I spotted this little yellow butterfly flying to and fro in the low grasses, and I spent many minutes pursuing this Barred Yellow (Eurema daira) butterfly. Up and down I went, as it descended, then flew upon my approach. Hide and seek it was, this being my best capture of the lot. See the yellow showing on it left forewing?

Me, at this stage in life, playing Hide ‘n Seek? Funny, no?

Jeff

You Never Meet Your Fav Movie Star At A Chic Cafe

Viceroy Butterfly on Sumac (Woody Pond) photographed by Jeff Zablow at Harris Neck National Wildlife Refuge, GA

This is how it happens. You never ever will meet your favorite heart throb movie star at a chic cafe for coffee and babka. You also almost NEVER meet a butterfly you so want to photograph in exactly the place, time and weather that you’d like to.

I’ve been startled, startled over these years when, without warning or anticipation, I’ve met butterflies that were GORGEOUS and chose to set down in a landing site that was perfect for me. Off of the top, some opps I’ve missed, me caught off guard and not expecting deliverance, included unexpected meeting with Mourning Cloaks, Common Mestras, Compton Tortoiseshells, Goatwood Leafwings and Orange-barred Sulphurs.

We were working the trail that’s 4 feet from Woody pond in Harris Neck National Wildlife Refuge, along the Georgia coastline. We were near native Sumac. The day before, the Georgia Native Plant Society had shared a Facebook post, of the wonderfulness of native Sumac. That blew up all the negatives I’d heard, back in New York City, of the Sumac that always invaded empty city lots and those tiny city back yards and gardens. Alien Sumac it was, and Sumac became a dirty word, for me.

Suddenly, this big Viceroy flies in, and begins slowly nectaring on the native Sumac. Well I have a fondness for Viceroys and I’d been given a Re-Education about Sumacs the day before! Mamma Mia!! Viceroy supper fresh, big and richly hued . . . and Sumac in an eye-pleasing setting!

The Viceroy was well within the Sumac branches, meaning that my images would, should show part Viceroy in sun and part Viceroy in Sumac-shade. I shot away!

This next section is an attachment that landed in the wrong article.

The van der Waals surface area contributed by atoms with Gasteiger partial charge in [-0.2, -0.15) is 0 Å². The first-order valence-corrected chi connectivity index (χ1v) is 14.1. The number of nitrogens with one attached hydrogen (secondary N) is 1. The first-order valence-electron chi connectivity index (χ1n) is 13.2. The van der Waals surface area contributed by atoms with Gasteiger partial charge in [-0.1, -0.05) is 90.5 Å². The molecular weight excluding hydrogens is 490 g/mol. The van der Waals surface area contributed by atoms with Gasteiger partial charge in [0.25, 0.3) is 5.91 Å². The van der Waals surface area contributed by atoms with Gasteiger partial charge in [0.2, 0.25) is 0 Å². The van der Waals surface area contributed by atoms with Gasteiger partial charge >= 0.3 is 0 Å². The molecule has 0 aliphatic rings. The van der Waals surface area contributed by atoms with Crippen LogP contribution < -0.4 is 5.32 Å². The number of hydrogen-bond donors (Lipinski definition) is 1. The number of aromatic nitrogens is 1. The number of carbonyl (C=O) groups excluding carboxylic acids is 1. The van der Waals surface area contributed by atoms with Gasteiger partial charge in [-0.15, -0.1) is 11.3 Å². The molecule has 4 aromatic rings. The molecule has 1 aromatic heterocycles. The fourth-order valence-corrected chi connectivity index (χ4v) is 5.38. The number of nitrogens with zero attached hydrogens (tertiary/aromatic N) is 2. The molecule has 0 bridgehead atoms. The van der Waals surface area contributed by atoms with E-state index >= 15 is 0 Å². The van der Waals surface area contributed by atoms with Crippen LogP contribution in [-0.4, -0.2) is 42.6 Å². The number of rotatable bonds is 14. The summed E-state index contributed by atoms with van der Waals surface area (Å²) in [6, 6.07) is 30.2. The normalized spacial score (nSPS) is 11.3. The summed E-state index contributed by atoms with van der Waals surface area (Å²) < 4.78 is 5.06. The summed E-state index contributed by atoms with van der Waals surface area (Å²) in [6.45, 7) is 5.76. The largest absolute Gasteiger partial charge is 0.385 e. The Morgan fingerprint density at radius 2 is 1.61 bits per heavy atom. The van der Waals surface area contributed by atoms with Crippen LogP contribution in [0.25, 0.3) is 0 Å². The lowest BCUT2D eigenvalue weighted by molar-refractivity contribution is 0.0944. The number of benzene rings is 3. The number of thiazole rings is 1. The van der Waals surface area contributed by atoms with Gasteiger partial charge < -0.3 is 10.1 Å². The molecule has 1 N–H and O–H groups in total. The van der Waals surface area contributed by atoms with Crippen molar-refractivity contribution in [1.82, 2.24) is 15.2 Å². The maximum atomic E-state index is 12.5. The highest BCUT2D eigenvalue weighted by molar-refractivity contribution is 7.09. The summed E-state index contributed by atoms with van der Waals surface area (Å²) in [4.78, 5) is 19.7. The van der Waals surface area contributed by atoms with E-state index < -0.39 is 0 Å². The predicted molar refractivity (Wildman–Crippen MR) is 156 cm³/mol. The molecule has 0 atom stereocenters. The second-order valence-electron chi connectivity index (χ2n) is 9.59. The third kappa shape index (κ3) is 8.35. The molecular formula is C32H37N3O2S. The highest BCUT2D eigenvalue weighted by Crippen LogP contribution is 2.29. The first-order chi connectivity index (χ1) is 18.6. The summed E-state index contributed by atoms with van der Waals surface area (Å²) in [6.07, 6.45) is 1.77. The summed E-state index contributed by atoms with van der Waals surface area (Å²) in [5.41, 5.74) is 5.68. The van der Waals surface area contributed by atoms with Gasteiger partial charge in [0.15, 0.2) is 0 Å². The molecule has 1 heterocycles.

Here’s the image of a beautiful Viceroy, don’t know if male or female, on a healthy, native Sumac in early bloom. You’ll be as lucky as anything if you ever meet your favorite, smile pleasing star for coffee in the perfect sidewalk cafe, on the perfect day, you unhitched and carefree. No?

Jeff

Decades of Love

Viceroy Butterfly on Sumac (Woody Pond) photographed by Jeff Zablow at Harris Neck National Wildlife Refuge, GA

I imagine that you have yours, for I know that I have some myself. These decades of searching for butterflies in North America and the Middle East (Israel) have produced a very short list of butterflies that I especially love.

Here at Harris Neck National Wildlife Refuge, along the Georgia coast, my imagination was caught by this native Sumac bush. It grew within. a foot or two of Woody Pond. That pond is the home of herons, storks, ibises, rails, egrets and alligators. Ellen Honeycutt has written of the Sumacs native to Georgia, and this Brooklyn boy was fascinated, Fascinated because 1/2 of my adult life, spent in and around New York City, I’d always heard that Sumacs (alien) didn’t belong, despite that there were 10’s of millions of alien Sumacs thriving thereabouts.

As I was examining this Woody Pond Sumac, it just beginning to bloom, who flies in? One of my butterfly favs, this Viceroy butterfly (Limenitis archippus). The Sumac kept it in partial shade, but the deep, rich color of this Viceroy was compelling, and there I was admiring a handsome specimen of one of my favorites, most beloved butterflies.

Decades of Love triggered, at Laura’s Harris Neck National Wildlife Refuge.

Jeff